Domestic police forces monitor social media and use digital technology for tracking and repressing “Occupy”

[In this news report, the San Francisco Chronicle combines boastful techie claims with assertions that this surveillance is motivated by concerns for “public safety,” not to enable political repression and  control. — Frontlines ed.]


Oakland police’s war room the new normal

Matthai Kuruvila, San Francisco Chronicle, Sunday, October 28, 2012

The massive undertaking by Oakland officials and police to prepare for protests would be an exceptional challenge for most Bay Area cities. In Oakland, it’s become the new normal.

It involves months of planning, orchestrating hundreds of police and other public workers, and has cost millions of taxpayer dollars.

The Occupy Oakland protesters who took to the streets last week were largely peaceful. But the city had prepared for the worst: They surrounded the protesters with more than a hundred officers on bicycles, motorcycles, all-terrain vehicles, cars, vans and foot.

Public safety personnel work in the situation room of the Emergency Operations Center ahead of an Occupy march. Photo: Mathew Sumner, Special To The Chronicle / SF

Meanwhile, inside a downtown building, dozens of city, county, regional and state workers gathered at the city’s Emergency Operations Center to provide support and coordinate the troops on the streets.

Three officers sat at computers monitoring Twitter and other social media for clues on protester plans. Other officers coordinated the taking of internal affairs complaints, and some oversaw the gathering of street intelligence. Five televisions and several other screens showed live streaming video from locations around the city.

“This is a huge task, but it’s our job to ensure public safety,” said Officer Johnna Watson, a department spokeswoman.

There have been 16 such mobilizations over the past year, according to city spokeswoman Karen Boyd. The cost for Occupy events alone has been $4.8 million from Oct. 10, 2011, through July 3.

The city braces itself because on Oct. 25, Nov. 2 and Jan. 28, Watson said, “we did see disruptions and violence to community members and law enforcement. It’s incumbent upon us to ensure that we have all of the logistics and safety precautions in place.”

The city has increasingly been the region’s base for protest. But a violent clash between Oakland police and Occupy protesters last October intensified that status, making international news. Police command staff say their goal is to allow peaceful expression of First Amendment rights – and they stress they won’t tolerate vandalism or other crimes.

Lars Eric Holm monitors social media to keep tabs on Occupy Oakland protesters’ plans and movements. Photo: Mathew Sumner, Special To The Chronicle / SF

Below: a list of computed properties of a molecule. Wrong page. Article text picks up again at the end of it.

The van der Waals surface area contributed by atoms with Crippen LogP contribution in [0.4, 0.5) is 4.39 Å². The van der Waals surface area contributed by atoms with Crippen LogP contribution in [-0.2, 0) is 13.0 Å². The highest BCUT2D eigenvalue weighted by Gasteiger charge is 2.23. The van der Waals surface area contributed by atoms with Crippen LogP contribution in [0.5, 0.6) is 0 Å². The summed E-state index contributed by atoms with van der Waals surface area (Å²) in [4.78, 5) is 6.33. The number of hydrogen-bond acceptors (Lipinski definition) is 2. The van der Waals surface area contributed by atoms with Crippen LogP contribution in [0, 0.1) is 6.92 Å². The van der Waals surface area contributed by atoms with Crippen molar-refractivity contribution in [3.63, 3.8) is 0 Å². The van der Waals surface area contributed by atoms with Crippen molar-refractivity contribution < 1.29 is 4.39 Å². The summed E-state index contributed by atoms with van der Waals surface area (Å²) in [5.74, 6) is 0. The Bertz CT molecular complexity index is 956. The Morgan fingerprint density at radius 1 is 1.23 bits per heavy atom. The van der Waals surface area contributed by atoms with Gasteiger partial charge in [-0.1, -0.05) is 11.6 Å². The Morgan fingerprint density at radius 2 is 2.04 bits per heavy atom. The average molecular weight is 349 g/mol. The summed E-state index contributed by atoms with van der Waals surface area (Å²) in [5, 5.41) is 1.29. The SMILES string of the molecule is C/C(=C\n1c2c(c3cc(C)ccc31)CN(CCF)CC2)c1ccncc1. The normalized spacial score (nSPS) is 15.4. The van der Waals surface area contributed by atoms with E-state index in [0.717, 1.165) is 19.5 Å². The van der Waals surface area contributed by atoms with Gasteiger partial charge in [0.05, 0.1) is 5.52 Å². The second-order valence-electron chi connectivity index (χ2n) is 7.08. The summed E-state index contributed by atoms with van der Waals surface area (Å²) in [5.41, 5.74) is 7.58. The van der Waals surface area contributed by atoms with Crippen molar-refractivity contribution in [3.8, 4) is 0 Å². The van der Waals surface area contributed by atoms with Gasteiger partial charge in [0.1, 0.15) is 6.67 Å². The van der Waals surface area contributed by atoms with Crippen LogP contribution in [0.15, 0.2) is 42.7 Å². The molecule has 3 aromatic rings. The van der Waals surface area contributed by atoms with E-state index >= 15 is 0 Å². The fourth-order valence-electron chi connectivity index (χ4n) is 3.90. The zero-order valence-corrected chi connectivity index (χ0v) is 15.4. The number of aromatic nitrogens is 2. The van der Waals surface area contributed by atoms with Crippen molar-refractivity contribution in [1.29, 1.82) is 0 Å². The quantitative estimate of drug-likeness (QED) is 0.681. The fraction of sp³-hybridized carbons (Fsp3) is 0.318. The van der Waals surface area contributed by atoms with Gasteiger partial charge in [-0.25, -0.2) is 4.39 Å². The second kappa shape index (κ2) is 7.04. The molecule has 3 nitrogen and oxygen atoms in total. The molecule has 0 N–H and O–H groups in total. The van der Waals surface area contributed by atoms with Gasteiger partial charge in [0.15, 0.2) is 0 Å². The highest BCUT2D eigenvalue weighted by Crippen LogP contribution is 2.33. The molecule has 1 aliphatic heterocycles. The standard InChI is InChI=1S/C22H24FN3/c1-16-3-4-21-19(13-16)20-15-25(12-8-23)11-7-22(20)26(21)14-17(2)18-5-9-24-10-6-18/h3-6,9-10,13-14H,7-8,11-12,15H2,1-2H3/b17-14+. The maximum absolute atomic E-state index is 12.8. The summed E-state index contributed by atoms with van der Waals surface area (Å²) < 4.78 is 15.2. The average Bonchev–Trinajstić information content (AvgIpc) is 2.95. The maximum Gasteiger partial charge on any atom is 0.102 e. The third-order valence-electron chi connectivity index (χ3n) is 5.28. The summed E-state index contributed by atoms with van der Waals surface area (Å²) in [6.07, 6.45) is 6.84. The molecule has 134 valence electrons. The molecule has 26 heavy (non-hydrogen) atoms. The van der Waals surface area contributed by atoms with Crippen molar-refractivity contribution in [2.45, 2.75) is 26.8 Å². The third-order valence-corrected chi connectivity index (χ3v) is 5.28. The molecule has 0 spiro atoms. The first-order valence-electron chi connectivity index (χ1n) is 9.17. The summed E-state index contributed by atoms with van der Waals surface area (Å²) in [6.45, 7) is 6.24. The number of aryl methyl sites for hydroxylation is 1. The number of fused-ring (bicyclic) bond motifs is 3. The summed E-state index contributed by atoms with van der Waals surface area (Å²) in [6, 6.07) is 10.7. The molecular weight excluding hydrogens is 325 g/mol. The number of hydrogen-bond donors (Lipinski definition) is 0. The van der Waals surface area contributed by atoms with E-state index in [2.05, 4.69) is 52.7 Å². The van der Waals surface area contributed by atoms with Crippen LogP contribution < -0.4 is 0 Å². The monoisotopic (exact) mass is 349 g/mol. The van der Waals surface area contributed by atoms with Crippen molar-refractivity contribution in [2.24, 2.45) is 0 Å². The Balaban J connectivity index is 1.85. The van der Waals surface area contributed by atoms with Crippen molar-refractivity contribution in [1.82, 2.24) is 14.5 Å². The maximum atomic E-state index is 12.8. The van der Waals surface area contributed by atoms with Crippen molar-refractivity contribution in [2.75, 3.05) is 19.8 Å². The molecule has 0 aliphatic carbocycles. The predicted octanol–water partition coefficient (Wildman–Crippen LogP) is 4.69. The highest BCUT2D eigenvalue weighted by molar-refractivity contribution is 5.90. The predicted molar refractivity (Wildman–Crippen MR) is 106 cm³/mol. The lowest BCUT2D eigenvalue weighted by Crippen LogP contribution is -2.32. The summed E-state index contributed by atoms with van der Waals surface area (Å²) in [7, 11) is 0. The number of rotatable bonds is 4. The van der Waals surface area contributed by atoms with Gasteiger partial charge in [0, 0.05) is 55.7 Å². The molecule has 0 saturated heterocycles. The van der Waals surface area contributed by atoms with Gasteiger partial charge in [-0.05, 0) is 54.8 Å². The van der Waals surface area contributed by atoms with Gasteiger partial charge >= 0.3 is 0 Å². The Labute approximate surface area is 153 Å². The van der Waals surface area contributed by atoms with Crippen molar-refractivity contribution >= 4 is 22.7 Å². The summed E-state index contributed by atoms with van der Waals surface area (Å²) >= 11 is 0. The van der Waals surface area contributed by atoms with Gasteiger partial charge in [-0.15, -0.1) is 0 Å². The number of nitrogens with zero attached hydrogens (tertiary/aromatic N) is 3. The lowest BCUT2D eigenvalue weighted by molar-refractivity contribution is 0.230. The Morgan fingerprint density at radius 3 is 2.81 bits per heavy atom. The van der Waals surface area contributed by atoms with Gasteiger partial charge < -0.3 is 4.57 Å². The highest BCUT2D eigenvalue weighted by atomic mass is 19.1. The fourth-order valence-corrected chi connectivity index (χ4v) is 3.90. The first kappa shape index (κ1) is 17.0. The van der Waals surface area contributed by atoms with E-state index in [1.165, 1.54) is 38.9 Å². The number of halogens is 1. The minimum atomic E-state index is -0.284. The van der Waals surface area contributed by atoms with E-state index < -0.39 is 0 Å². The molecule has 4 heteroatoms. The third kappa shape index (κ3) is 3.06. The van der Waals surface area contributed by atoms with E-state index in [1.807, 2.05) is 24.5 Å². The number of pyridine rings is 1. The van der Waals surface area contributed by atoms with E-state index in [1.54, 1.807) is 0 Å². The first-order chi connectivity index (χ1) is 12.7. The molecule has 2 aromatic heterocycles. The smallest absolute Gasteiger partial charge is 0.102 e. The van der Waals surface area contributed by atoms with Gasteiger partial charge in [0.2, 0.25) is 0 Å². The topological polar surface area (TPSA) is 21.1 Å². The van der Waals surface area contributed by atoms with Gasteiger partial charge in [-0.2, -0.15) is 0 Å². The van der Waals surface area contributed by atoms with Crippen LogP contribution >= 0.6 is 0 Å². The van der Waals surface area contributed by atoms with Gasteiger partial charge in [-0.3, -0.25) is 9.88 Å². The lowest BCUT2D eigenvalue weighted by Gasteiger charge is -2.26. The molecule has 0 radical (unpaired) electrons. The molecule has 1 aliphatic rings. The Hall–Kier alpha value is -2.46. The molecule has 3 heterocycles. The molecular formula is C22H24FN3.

Enormous scrutiny

Deputy Police Chief Darren Allison outlined tactics and policies to officers before they hit the streets Thursday. But he also gave them a simpler but more fundamental goal: “Be safe.”

The operations place officers under a phenomenal amount of scrutiny. Past police failures to abide by crowd-control policies have helped push the department toward possible federal control. At the same time, a slew of protesters come ready to catch any misstep with a multitude of cameras.

“Assume that you are being filmed,” Allison told his men. “There’s a lot of video out there.”

Although Thursday was relatively incident-free – only two people were arrested – the work was intense.

At one point, at least 150 protesters marched by the Cathedral of Christ the Light, the home of the Catholic Diocese of Oakland, on Harrison Street. Trailing perhaps 50 yards behind protesters were 15 police officers on foot and others in six cars and seven vans.

Bubble around protesters

On parallel streets and in front of the marchers were more officers, in position in case the marchers should turn. Motorcycle cops cleared traffic ahead of protesters, anticipating their movements and keeping potential conflicts with motorists at bay.

This went on for nearly two hours.

“We set a bubble around them,” said Lt. Nishant Joshi, who led a platoon of officers for the evening. “As they move, the bubble adjusts.”

Part of the police strategy is patience. One protester threw rocks – one of which struck an officer – before hiding in the crowd.

Instead of trying to arrest him immediately and possibly rile up demonstrators, undercover officers tracked him, partly by using some undisclosed technology. They arrested the suspect – identified as Alexander Loutsis, 29, of Stockton, who police say came to the demonstration with a Plexiglas shield – nearly an hour after the first rock was thrown.

“It’s tactically smart to have eyes on him and grab him later,” said Watson, the police spokeswoman. “The bottom line here is, at the end of the day, is everyone safe?”

Matthai Kuruvila is a San Francisco Chronicle staff writer.

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